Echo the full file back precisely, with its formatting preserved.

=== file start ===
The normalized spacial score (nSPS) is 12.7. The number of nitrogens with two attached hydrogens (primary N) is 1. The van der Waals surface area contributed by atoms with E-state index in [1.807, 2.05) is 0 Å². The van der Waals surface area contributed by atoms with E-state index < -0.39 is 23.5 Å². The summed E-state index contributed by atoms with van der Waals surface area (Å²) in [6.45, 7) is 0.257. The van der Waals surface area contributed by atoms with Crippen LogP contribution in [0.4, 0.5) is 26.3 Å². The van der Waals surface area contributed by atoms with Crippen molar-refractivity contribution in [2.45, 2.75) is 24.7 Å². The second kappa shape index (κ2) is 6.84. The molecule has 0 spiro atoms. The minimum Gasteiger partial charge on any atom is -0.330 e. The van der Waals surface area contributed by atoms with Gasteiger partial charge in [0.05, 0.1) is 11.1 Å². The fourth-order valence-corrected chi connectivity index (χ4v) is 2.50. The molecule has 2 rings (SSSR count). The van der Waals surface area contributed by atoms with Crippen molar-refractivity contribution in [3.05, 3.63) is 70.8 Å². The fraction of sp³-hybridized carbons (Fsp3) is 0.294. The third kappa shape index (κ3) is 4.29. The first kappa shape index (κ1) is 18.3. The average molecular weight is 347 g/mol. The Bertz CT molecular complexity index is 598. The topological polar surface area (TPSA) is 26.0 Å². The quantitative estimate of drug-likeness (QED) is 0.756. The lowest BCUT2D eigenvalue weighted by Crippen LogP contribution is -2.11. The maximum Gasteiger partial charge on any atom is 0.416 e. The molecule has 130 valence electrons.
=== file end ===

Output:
The normalized spacial score (nSPS) is 12.7. The number of nitrogens with two attached hydrogens (primary N) is 1. The van der Waals surface area contributed by atoms with E-state index in [1.807, 2.05) is 0 Å². The van der Waals surface area contributed by atoms with E-state index < -0.39 is 23.5 Å². The summed E-state index contributed by atoms with van der Waals surface area (Å²) in [6.45, 7) is 0.257. The van der Waals surface area contributed by atoms with Crippen LogP contribution in [0.4, 0.5) is 26.3 Å². The van der Waals surface area contributed by atoms with Crippen molar-refractivity contribution in [2.45, 2.75) is 24.7 Å². The second kappa shape index (κ2) is 6.84. The molecule has 0 spiro atoms. The minimum Gasteiger partial charge on any atom is -0.330 e. The van der Waals surface area contributed by atoms with Gasteiger partial charge in [0.05, 0.1) is 11.1 Å². The fourth-order valence-corrected chi connectivity index (χ4v) is 2.50. The molecule has 2 rings (SSSR count). The van der Waals surface area contributed by atoms with Crippen molar-refractivity contribution in [3.05, 3.63) is 70.8 Å². The fraction of sp³-hybridized carbons (Fsp3) is 0.294. The third kappa shape index (κ3) is 4.29. The first kappa shape index (κ1) is 18.3. The average molecular weight is 347 g/mol. The Bertz CT molecular complexity index is 598. The topological polar surface area (TPSA) is 26.0 Å². The quantitative estimate of drug-likeness (QED) is 0.756. The lowest BCUT2D eigenvalue weighted by Crippen LogP contribution is -2.11. The maximum Gasteiger partial charge on any atom is 0.416 e. The molecule has 130 valence electrons.